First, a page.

When I research experts to interview for article assignments, more often than not, their LinkedIn profiles are at the top of the search results page.
Like it or not, LinkedIn has become the go-to source for information about people who are employed or self-employed.
If you’re looking for a job, your profile is your online resume.
If you’re looking for clients, prospects will check your profile before returning your call.
If you’re an author hoping to be interviewed by the press, reporters will use LinkedIn to make sure you’re the right source.
9 reasons why you should update that profile
William Arruda, co-author of Ditch, Dare, Do: 3-D Personal Branding for Executives, explains why you need to update that profile now in a must-read article on Forbes.com, “9 Reasons Why You Must Update Your LinkedIn Profile Today.”
The article’s key point is that LinkedIn has become a personal branding tool for authors and others. If you’re an author looking to build buzz about your book, you should update your profile even if your book’s target audience isn’t using LinkedIn because the journalists who might interview you will use it to vet you as a resource.
Don’t overlook these 3 profile elements
When updating your profile, take these tips into account:
- Pay special attention to the headline you use in your profile. (The “headline” appears under your name in your profile; most people put their job title in that space.) Make sure it includes the keywords that journalists and others will use to find you in a search engine or LinkedIn search.
- Use a professional headshot, not a photo of you and your spouse with your spouse cropped out (or worse, with your spouse included). This is a professional networking site, not Facebook.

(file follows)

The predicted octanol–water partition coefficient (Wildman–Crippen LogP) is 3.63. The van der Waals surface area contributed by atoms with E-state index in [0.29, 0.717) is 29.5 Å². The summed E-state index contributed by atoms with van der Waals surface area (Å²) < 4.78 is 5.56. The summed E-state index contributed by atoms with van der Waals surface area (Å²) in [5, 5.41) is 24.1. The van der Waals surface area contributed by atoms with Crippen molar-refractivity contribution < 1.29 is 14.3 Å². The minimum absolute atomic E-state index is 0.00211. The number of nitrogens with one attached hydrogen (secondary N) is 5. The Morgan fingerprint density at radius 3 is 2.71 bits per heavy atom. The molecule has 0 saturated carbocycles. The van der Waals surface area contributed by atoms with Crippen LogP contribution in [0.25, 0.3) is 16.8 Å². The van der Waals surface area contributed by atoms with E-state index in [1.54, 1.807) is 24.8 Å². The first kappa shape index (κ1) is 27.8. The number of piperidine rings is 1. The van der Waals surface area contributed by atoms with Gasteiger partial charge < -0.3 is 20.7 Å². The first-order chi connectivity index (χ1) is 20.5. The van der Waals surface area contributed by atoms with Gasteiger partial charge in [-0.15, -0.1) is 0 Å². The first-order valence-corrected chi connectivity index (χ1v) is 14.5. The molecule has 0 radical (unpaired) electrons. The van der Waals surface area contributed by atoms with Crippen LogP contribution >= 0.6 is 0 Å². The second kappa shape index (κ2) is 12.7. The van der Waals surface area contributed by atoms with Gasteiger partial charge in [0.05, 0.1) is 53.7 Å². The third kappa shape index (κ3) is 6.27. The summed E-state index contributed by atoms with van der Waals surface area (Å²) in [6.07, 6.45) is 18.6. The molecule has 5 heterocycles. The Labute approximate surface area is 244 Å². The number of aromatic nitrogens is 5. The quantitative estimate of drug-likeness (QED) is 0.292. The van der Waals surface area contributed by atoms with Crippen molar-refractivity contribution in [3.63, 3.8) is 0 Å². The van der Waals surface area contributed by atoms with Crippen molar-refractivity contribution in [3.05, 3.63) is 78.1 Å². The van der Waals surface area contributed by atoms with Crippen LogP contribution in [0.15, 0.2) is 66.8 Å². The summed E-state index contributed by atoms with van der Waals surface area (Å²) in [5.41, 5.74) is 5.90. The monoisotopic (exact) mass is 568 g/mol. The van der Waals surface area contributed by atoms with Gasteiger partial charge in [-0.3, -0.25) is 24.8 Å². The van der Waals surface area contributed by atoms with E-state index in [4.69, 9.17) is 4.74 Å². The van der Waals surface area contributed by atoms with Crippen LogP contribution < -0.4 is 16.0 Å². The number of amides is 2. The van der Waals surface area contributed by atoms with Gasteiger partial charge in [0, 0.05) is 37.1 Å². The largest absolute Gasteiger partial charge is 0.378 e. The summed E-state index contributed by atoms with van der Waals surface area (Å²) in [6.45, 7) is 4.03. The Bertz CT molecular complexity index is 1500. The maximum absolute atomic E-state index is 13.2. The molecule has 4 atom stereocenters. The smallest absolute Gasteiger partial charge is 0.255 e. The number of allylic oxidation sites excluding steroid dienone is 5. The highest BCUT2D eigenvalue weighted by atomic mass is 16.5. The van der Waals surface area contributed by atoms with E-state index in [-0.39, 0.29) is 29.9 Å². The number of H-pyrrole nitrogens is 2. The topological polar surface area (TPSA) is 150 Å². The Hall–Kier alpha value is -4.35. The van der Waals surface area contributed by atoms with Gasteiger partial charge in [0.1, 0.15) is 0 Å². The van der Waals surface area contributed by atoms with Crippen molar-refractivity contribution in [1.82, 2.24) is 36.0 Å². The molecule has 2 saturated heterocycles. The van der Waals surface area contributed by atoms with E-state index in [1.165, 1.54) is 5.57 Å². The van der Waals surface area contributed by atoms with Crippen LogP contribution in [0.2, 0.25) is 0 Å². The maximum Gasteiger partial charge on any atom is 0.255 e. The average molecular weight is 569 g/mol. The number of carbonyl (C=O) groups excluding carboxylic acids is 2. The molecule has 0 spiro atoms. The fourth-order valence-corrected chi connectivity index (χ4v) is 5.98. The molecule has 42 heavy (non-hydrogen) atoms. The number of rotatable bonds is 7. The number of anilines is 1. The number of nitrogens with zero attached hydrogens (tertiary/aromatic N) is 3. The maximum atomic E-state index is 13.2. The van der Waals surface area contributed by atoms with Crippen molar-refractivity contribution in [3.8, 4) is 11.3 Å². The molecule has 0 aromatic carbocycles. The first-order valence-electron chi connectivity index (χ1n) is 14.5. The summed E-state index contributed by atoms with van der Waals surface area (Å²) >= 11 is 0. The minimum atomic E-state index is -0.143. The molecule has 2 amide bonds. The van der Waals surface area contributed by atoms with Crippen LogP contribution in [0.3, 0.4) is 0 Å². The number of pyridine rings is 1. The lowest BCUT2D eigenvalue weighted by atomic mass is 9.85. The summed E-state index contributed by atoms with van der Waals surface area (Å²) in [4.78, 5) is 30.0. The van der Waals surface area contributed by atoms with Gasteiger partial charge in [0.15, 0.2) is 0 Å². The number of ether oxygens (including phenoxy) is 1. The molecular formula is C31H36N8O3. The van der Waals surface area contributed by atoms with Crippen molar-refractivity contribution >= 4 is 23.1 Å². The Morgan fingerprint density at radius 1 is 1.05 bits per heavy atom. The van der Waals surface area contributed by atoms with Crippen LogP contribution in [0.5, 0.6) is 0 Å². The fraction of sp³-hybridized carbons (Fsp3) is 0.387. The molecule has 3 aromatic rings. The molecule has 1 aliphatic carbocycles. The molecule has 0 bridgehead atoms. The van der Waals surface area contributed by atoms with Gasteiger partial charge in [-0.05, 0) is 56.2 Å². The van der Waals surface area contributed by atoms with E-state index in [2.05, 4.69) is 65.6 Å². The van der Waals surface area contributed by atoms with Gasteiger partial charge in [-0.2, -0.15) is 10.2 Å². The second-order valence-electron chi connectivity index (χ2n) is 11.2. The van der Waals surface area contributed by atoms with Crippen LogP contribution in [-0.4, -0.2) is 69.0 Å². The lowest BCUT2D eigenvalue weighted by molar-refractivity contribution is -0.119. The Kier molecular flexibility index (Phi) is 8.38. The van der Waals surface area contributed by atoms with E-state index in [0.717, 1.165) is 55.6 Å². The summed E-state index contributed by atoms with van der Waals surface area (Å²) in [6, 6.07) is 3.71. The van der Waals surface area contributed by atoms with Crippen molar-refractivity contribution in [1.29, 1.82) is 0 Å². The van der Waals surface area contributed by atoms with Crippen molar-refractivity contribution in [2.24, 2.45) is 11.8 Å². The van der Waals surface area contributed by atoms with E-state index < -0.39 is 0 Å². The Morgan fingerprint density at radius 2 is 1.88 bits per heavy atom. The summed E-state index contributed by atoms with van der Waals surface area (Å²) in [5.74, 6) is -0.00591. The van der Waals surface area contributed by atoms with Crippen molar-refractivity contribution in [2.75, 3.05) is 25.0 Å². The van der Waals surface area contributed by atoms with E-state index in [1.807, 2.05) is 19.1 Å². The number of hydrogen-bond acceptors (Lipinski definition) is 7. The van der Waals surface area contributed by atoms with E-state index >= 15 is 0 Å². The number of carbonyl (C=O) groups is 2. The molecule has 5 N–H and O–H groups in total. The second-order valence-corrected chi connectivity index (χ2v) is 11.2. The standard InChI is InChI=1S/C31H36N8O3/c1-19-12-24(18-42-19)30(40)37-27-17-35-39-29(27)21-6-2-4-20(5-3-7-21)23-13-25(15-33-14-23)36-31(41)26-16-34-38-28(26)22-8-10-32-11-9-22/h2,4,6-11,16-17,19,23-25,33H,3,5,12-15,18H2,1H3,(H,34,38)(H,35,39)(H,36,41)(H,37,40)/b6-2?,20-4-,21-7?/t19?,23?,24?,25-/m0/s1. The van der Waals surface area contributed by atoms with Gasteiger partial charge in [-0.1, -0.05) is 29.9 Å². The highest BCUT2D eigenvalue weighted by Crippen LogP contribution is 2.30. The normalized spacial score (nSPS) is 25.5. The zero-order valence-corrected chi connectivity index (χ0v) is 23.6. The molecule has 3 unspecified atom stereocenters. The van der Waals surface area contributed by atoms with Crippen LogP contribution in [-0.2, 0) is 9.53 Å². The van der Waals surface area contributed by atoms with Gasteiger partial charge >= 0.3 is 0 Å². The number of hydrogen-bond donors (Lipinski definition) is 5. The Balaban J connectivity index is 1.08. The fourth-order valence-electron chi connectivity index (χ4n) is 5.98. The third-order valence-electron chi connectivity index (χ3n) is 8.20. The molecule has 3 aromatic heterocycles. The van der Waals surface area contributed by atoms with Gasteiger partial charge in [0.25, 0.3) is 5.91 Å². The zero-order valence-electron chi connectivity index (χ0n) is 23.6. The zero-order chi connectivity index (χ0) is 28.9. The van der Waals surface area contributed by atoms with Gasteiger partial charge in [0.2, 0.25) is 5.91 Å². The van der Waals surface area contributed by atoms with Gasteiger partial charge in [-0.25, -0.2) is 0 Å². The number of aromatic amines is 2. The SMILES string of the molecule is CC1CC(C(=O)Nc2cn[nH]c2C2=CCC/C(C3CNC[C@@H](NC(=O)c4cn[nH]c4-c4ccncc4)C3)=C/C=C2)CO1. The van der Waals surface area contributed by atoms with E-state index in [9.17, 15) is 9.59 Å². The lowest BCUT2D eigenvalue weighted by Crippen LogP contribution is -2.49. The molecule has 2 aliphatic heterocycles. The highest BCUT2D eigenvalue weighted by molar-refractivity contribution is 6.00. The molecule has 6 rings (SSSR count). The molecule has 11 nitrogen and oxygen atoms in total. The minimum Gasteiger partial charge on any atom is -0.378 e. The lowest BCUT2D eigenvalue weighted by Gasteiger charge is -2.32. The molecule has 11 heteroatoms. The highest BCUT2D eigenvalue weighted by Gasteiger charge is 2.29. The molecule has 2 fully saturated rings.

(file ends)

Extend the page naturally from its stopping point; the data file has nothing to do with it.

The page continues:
- Work to blend your author persona into your work persona in the “Summary” section. Since many authors are employed full-time, their profiles emphasize their jobs. Find a way to work in that you’re also an author and describe what you write about. This is especially important if your books are related to your profession.
In addition to working on your behalf as a personal branding tool, LinkedIn has book marketing value for many authors. For example, you can join the LinkedIn book marketing groups to learn more about that topic. If your book’s target audience is on LinkedIn, the network can help you become known and recognized by them.
For more information on how authors are using LinkedIn for book marketing, read “How are authors using LinkedIn to promote their books?” and listen to the audio program with LinkedIn expert Wayne Breitbarth, “How to Use LinkedIn to Sell More Books.” (And before you go too far, read “Don’t make these four common author mistakes on LinkedIn.”)
LinkedIn can be a powerful tool for authors. It all starts with a great profile.
What’s your best tip for a great LinkedIn author profile?
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